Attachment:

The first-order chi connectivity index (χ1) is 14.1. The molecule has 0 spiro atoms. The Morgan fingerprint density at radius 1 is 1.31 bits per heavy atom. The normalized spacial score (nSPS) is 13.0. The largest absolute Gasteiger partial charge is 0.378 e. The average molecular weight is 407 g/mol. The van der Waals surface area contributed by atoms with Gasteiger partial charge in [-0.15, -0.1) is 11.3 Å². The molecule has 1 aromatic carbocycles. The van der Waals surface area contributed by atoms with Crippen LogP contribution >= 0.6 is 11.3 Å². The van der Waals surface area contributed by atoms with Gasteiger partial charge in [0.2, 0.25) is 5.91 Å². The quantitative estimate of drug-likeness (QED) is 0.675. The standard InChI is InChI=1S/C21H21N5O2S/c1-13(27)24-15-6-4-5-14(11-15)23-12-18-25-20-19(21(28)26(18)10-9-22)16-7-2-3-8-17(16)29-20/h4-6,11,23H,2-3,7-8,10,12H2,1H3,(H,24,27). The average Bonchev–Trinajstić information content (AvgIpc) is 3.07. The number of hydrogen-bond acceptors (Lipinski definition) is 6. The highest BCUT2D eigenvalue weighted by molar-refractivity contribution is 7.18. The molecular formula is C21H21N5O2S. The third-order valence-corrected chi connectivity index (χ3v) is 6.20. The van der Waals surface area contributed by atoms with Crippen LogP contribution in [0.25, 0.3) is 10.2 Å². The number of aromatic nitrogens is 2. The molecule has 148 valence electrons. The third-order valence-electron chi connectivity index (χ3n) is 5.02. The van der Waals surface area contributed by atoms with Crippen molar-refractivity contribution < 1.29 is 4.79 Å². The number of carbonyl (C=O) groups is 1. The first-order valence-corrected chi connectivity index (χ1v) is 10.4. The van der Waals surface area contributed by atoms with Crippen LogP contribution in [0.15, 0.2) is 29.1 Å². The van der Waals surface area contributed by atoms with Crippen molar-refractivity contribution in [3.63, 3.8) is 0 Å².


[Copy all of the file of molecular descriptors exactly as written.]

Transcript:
The first-order chi connectivity index (χ1) is 14.1. The molecule has 0 spiro atoms. The Morgan fingerprint density at radius 1 is 1.31 bits per heavy atom. The normalized spacial score (nSPS) is 13.0. The largest absolute Gasteiger partial charge is 0.378 e. The average molecular weight is 407 g/mol. The van der Waals surface area contributed by atoms with Gasteiger partial charge in [-0.15, -0.1) is 11.3 Å². The molecule has 1 aromatic carbocycles. The van der Waals surface area contributed by atoms with Crippen LogP contribution >= 0.6 is 11.3 Å². The van der Waals surface area contributed by atoms with Gasteiger partial charge in [0.2, 0.25) is 5.91 Å². The quantitative estimate of drug-likeness (QED) is 0.675. The standard InChI is InChI=1S/C21H21N5O2S/c1-13(27)24-15-6-4-5-14(11-15)23-12-18-25-20-19(21(28)26(18)10-9-22)16-7-2-3-8-17(16)29-20/h4-6,11,23H,2-3,7-8,10,12H2,1H3,(H,24,27). The average Bonchev–Trinajstić information content (AvgIpc) is 3.07. The number of hydrogen-bond acceptors (Lipinski definition) is 6. The highest BCUT2D eigenvalue weighted by molar-refractivity contribution is 7.18. The molecular formula is C21H21N5O2S. The third-order valence-corrected chi connectivity index (χ3v) is 6.20. The van der Waals surface area contributed by atoms with Crippen LogP contribution in [0.25, 0.3) is 10.2 Å². The number of aromatic nitrogens is 2. The molecule has 148 valence electrons. The third-order valence-electron chi connectivity index (χ3n) is 5.02. The van der Waals surface area contributed by atoms with Crippen molar-refractivity contribution < 1.29 is 4.79 Å². The number of carbonyl (C=O) groups is 1. The first-order valence-corrected chi connectivity index (χ1v) is 10.4. The van der Waals surface area contributed by atoms with Crippen LogP contribution in [0.15, 0.2) is 29.1 Å². The van der Waals surface area contributed by atoms with Crippen molar-refractivity contribution in [3.63, 3.8) is 0 Å².